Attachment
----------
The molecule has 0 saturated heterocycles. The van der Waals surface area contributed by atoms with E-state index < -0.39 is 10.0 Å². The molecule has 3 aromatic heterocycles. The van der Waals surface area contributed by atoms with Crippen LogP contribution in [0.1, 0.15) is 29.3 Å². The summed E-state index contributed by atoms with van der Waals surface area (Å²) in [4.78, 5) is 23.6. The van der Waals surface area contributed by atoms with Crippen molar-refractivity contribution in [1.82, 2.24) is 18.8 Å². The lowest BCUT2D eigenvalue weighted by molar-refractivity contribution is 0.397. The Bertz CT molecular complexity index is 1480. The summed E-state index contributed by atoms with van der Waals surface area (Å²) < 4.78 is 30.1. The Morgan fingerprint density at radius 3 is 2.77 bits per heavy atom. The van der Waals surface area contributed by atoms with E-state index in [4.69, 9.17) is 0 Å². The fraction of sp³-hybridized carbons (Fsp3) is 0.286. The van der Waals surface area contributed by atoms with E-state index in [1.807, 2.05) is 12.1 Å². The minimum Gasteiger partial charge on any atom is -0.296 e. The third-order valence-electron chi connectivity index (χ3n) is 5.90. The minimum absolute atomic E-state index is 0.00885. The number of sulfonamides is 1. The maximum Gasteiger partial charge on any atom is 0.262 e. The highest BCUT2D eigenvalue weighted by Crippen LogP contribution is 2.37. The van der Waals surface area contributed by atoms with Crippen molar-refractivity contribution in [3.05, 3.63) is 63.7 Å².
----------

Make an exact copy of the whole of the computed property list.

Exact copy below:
The molecule has 0 saturated heterocycles. The van der Waals surface area contributed by atoms with E-state index < -0.39 is 10.0 Å². The molecule has 3 aromatic heterocycles. The van der Waals surface area contributed by atoms with Crippen LogP contribution in [0.1, 0.15) is 29.3 Å². The summed E-state index contributed by atoms with van der Waals surface area (Å²) in [4.78, 5) is 23.6. The van der Waals surface area contributed by atoms with Crippen molar-refractivity contribution in [1.82, 2.24) is 18.8 Å². The lowest BCUT2D eigenvalue weighted by molar-refractivity contribution is 0.397. The Bertz CT molecular complexity index is 1480. The summed E-state index contributed by atoms with van der Waals surface area (Å²) < 4.78 is 30.1. The Morgan fingerprint density at radius 3 is 2.77 bits per heavy atom. The van der Waals surface area contributed by atoms with E-state index in [4.69, 9.17) is 0 Å². The fraction of sp³-hybridized carbons (Fsp3) is 0.286. The van der Waals surface area contributed by atoms with E-state index in [1.807, 2.05) is 12.1 Å². The minimum Gasteiger partial charge on any atom is -0.296 e. The third-order valence-electron chi connectivity index (χ3n) is 5.90. The minimum absolute atomic E-state index is 0.00885. The number of sulfonamides is 1. The maximum Gasteiger partial charge on any atom is 0.262 e. The highest BCUT2D eigenvalue weighted by Crippen LogP contribution is 2.37. The van der Waals surface area contributed by atoms with Crippen molar-refractivity contribution in [3.05, 3.63) is 63.7 Å².